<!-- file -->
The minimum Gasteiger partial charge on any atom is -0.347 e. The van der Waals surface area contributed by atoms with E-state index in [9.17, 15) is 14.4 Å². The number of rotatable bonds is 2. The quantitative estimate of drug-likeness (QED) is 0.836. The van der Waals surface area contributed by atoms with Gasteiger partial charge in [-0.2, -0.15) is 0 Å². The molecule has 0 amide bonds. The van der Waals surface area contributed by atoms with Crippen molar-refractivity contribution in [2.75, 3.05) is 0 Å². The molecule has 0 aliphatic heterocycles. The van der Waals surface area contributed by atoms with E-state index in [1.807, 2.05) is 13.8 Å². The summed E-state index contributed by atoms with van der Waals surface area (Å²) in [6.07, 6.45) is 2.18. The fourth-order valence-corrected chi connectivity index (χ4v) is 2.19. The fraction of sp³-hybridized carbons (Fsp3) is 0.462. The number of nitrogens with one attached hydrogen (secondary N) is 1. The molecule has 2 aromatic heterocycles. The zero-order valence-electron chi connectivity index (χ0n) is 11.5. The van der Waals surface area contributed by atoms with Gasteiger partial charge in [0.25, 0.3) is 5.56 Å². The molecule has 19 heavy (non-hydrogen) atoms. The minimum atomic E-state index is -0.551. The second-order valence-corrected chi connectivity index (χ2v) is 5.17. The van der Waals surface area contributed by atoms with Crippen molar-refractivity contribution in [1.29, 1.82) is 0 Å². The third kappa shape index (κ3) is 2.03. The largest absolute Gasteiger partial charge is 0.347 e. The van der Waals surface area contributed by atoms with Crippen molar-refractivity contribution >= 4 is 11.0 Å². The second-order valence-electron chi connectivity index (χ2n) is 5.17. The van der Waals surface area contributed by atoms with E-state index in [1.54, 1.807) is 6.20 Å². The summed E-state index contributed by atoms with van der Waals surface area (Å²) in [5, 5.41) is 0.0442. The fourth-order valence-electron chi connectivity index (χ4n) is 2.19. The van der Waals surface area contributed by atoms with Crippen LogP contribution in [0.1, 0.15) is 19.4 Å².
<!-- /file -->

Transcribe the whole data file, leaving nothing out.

The minimum Gasteiger partial charge on any atom is -0.347 e. The van der Waals surface area contributed by atoms with E-state index in [9.17, 15) is 14.4 Å². The number of rotatable bonds is 2. The quantitative estimate of drug-likeness (QED) is 0.836. The van der Waals surface area contributed by atoms with Gasteiger partial charge in [-0.2, -0.15) is 0 Å². The molecule has 0 amide bonds. The van der Waals surface area contributed by atoms with Crippen molar-refractivity contribution in [2.75, 3.05) is 0 Å². The molecule has 0 aliphatic heterocycles. The van der Waals surface area contributed by atoms with E-state index in [1.807, 2.05) is 13.8 Å². The summed E-state index contributed by atoms with van der Waals surface area (Å²) in [6.07, 6.45) is 2.18. The fourth-order valence-corrected chi connectivity index (χ4v) is 2.19. The fraction of sp³-hybridized carbons (Fsp3) is 0.462. The number of nitrogens with one attached hydrogen (secondary N) is 1. The molecule has 2 aromatic heterocycles. The zero-order valence-electron chi connectivity index (χ0n) is 11.5. The van der Waals surface area contributed by atoms with Gasteiger partial charge in [0.25, 0.3) is 5.56 Å². The molecule has 19 heavy (non-hydrogen) atoms. The minimum atomic E-state index is -0.551. The second-order valence-corrected chi connectivity index (χ2v) is 5.17. The van der Waals surface area contributed by atoms with Crippen molar-refractivity contribution in [1.29, 1.82) is 0 Å². The third kappa shape index (κ3) is 2.03. The largest absolute Gasteiger partial charge is 0.347 e. The van der Waals surface area contributed by atoms with Crippen molar-refractivity contribution >= 4 is 11.0 Å². The second-order valence-electron chi connectivity index (χ2n) is 5.17. The van der Waals surface area contributed by atoms with E-state index in [1.54, 1.807) is 6.20 Å². The summed E-state index contributed by atoms with van der Waals surface area (Å²) in [5, 5.41) is 0.0442. The fourth-order valence-electron chi connectivity index (χ4n) is 2.19. The van der Waals surface area contributed by atoms with Crippen LogP contribution in [0.1, 0.15) is 19.4 Å².